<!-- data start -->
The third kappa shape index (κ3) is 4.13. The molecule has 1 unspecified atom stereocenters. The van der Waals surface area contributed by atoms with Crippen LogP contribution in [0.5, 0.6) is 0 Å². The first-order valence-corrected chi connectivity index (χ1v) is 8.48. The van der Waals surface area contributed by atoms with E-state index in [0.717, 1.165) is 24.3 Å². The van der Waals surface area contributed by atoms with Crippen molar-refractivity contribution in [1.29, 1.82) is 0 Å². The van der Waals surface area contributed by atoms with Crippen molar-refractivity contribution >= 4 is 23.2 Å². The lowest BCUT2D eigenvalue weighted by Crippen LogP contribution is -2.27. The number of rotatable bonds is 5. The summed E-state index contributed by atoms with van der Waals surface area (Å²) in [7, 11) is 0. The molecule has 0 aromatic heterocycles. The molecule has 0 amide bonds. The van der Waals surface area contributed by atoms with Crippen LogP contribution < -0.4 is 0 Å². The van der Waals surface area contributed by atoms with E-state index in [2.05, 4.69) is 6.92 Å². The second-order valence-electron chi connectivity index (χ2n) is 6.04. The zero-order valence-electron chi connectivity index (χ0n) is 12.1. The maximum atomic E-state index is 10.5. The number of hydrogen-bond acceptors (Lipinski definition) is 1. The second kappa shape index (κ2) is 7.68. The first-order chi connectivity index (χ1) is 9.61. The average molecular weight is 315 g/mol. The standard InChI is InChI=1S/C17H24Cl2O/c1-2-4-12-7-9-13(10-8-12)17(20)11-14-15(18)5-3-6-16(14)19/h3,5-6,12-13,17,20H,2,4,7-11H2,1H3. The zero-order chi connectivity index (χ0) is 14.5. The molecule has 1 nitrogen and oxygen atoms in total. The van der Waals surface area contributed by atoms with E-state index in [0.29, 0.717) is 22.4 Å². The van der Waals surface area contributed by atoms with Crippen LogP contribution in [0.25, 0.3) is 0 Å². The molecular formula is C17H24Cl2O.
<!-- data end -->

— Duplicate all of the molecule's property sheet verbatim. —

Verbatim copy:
The third kappa shape index (κ3) is 4.13. The molecule has 1 unspecified atom stereocenters. The van der Waals surface area contributed by atoms with Crippen LogP contribution in [0.5, 0.6) is 0 Å². The first-order valence-corrected chi connectivity index (χ1v) is 8.48. The van der Waals surface area contributed by atoms with E-state index in [0.717, 1.165) is 24.3 Å². The van der Waals surface area contributed by atoms with Crippen molar-refractivity contribution in [1.29, 1.82) is 0 Å². The van der Waals surface area contributed by atoms with Crippen molar-refractivity contribution >= 4 is 23.2 Å². The lowest BCUT2D eigenvalue weighted by Crippen LogP contribution is -2.27. The number of rotatable bonds is 5. The summed E-state index contributed by atoms with van der Waals surface area (Å²) in [7, 11) is 0. The molecule has 0 aromatic heterocycles. The molecule has 0 amide bonds. The van der Waals surface area contributed by atoms with Crippen LogP contribution < -0.4 is 0 Å². The van der Waals surface area contributed by atoms with E-state index in [2.05, 4.69) is 6.92 Å². The second-order valence-electron chi connectivity index (χ2n) is 6.04. The zero-order valence-electron chi connectivity index (χ0n) is 12.1. The maximum atomic E-state index is 10.5. The number of hydrogen-bond acceptors (Lipinski definition) is 1. The second kappa shape index (κ2) is 7.68. The first-order chi connectivity index (χ1) is 9.61. The average molecular weight is 315 g/mol. The standard InChI is InChI=1S/C17H24Cl2O/c1-2-4-12-7-9-13(10-8-12)17(20)11-14-15(18)5-3-6-16(14)19/h3,5-6,12-13,17,20H,2,4,7-11H2,1H3. The zero-order chi connectivity index (χ0) is 14.5. The molecule has 1 nitrogen and oxygen atoms in total. The van der Waals surface area contributed by atoms with E-state index in [0.29, 0.717) is 22.4 Å². The van der Waals surface area contributed by atoms with Crippen LogP contribution in [0.25, 0.3) is 0 Å². The molecular formula is C17H24Cl2O.